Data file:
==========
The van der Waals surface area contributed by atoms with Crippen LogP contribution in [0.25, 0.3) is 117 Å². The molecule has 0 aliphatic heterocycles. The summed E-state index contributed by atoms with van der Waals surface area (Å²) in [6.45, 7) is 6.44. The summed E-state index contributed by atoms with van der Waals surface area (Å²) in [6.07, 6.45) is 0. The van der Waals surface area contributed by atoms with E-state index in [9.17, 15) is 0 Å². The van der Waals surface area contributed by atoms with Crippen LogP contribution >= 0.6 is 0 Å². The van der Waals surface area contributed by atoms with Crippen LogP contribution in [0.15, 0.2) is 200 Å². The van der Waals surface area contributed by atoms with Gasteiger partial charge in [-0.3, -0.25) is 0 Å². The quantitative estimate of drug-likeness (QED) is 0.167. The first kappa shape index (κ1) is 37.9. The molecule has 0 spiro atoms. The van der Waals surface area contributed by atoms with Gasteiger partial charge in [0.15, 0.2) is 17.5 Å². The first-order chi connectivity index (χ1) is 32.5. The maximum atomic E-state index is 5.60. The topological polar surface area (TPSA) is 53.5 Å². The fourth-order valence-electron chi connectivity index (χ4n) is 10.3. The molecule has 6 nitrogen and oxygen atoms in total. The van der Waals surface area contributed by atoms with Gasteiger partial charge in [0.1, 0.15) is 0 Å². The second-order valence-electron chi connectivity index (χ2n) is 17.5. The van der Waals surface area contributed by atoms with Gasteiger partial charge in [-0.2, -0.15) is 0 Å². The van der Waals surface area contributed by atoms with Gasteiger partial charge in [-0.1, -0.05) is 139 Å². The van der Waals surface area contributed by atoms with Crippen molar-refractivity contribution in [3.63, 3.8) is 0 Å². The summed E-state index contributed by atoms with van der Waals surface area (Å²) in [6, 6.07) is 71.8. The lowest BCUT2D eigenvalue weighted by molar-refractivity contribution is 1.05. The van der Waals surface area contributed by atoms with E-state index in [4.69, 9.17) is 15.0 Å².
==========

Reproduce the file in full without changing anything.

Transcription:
The van der Waals surface area contributed by atoms with Crippen LogP contribution in [0.25, 0.3) is 117 Å². The molecule has 0 aliphatic heterocycles. The summed E-state index contributed by atoms with van der Waals surface area (Å²) in [6.45, 7) is 6.44. The summed E-state index contributed by atoms with van der Waals surface area (Å²) in [6.07, 6.45) is 0. The van der Waals surface area contributed by atoms with E-state index in [9.17, 15) is 0 Å². The van der Waals surface area contributed by atoms with Crippen LogP contribution >= 0.6 is 0 Å². The van der Waals surface area contributed by atoms with Crippen LogP contribution in [0.15, 0.2) is 200 Å². The van der Waals surface area contributed by atoms with Gasteiger partial charge in [-0.3, -0.25) is 0 Å². The quantitative estimate of drug-likeness (QED) is 0.167. The first kappa shape index (κ1) is 37.9. The molecule has 0 spiro atoms. The van der Waals surface area contributed by atoms with Gasteiger partial charge in [0.15, 0.2) is 17.5 Å². The first-order chi connectivity index (χ1) is 32.5. The maximum atomic E-state index is 5.60. The topological polar surface area (TPSA) is 53.5 Å². The fourth-order valence-electron chi connectivity index (χ4n) is 10.3. The molecule has 6 nitrogen and oxygen atoms in total. The van der Waals surface area contributed by atoms with Gasteiger partial charge in [0.1, 0.15) is 0 Å². The second-order valence-electron chi connectivity index (χ2n) is 17.5. The van der Waals surface area contributed by atoms with Gasteiger partial charge in [-0.2, -0.15) is 0 Å². The van der Waals surface area contributed by atoms with Gasteiger partial charge in [-0.1, -0.05) is 139 Å². The van der Waals surface area contributed by atoms with Crippen molar-refractivity contribution in [3.63, 3.8) is 0 Å². The summed E-state index contributed by atoms with van der Waals surface area (Å²) in [6, 6.07) is 71.8. The lowest BCUT2D eigenvalue weighted by molar-refractivity contribution is 1.05. The van der Waals surface area contributed by atoms with E-state index in [4.69, 9.17) is 15.0 Å².